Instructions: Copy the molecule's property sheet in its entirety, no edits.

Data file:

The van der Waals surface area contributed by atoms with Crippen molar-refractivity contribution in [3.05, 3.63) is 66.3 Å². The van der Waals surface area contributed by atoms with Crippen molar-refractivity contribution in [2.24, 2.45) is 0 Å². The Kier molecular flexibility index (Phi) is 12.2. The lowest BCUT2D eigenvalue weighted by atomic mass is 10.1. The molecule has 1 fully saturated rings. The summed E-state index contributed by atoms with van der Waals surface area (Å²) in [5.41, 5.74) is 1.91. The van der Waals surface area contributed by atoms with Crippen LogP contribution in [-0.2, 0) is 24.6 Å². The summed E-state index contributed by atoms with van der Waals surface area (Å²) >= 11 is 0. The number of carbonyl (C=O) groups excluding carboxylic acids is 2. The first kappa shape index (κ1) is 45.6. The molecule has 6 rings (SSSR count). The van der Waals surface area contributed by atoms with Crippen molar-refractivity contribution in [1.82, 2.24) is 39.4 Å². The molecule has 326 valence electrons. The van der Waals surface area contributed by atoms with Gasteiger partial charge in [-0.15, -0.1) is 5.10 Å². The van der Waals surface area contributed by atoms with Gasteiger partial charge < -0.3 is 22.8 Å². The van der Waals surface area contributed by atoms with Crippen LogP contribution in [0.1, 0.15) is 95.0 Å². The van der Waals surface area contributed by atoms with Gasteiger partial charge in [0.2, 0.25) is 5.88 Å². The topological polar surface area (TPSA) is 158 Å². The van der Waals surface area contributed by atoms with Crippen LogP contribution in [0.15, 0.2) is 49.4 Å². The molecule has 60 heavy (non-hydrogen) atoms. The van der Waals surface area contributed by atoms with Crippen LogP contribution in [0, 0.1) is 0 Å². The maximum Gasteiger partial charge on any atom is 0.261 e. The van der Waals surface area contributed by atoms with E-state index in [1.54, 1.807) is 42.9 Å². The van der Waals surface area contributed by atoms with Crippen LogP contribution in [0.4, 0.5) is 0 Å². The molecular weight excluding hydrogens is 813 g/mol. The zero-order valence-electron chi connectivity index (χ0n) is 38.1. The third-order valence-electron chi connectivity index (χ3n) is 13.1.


The van der Waals surface area contributed by atoms with Crippen molar-refractivity contribution in [3.05, 3.63) is 66.3 Å². The van der Waals surface area contributed by atoms with Crippen molar-refractivity contribution in [2.24, 2.45) is 0 Å². The Kier molecular flexibility index (Phi) is 12.2. The lowest BCUT2D eigenvalue weighted by atomic mass is 10.1. The molecule has 1 fully saturated rings. The summed E-state index contributed by atoms with van der Waals surface area (Å²) in [5.41, 5.74) is 1.91. The van der Waals surface area contributed by atoms with Crippen LogP contribution in [-0.2, 0) is 24.6 Å². The summed E-state index contributed by atoms with van der Waals surface area (Å²) >= 11 is 0. The number of carbonyl (C=O) groups excluding carboxylic acids is 2. The first kappa shape index (κ1) is 45.6. The molecule has 6 rings (SSSR count). The van der Waals surface area contributed by atoms with Crippen molar-refractivity contribution in [1.82, 2.24) is 39.4 Å². The molecule has 326 valence electrons. The van der Waals surface area contributed by atoms with Gasteiger partial charge in [-0.15, -0.1) is 5.10 Å². The van der Waals surface area contributed by atoms with Gasteiger partial charge < -0.3 is 22.8 Å². The van der Waals surface area contributed by atoms with Crippen LogP contribution in [0.1, 0.15) is 95.0 Å². The van der Waals surface area contributed by atoms with Gasteiger partial charge in [0.2, 0.25) is 5.88 Å². The topological polar surface area (TPSA) is 158 Å². The van der Waals surface area contributed by atoms with Crippen LogP contribution in [0.15, 0.2) is 49.4 Å². The molecule has 60 heavy (non-hydrogen) atoms. The van der Waals surface area contributed by atoms with Crippen LogP contribution in [0, 0.1) is 0 Å². The maximum Gasteiger partial charge on any atom is 0.261 e. The van der Waals surface area contributed by atoms with E-state index in [1.54, 1.807) is 42.9 Å². The van der Waals surface area contributed by atoms with Crippen LogP contribution in [0.4, 0.5) is 0 Å². The molecular weight excluding hydrogens is 813 g/mol. The zero-order valence-electron chi connectivity index (χ0n) is 38.1. The third-order valence-electron chi connectivity index (χ3n) is 13.1.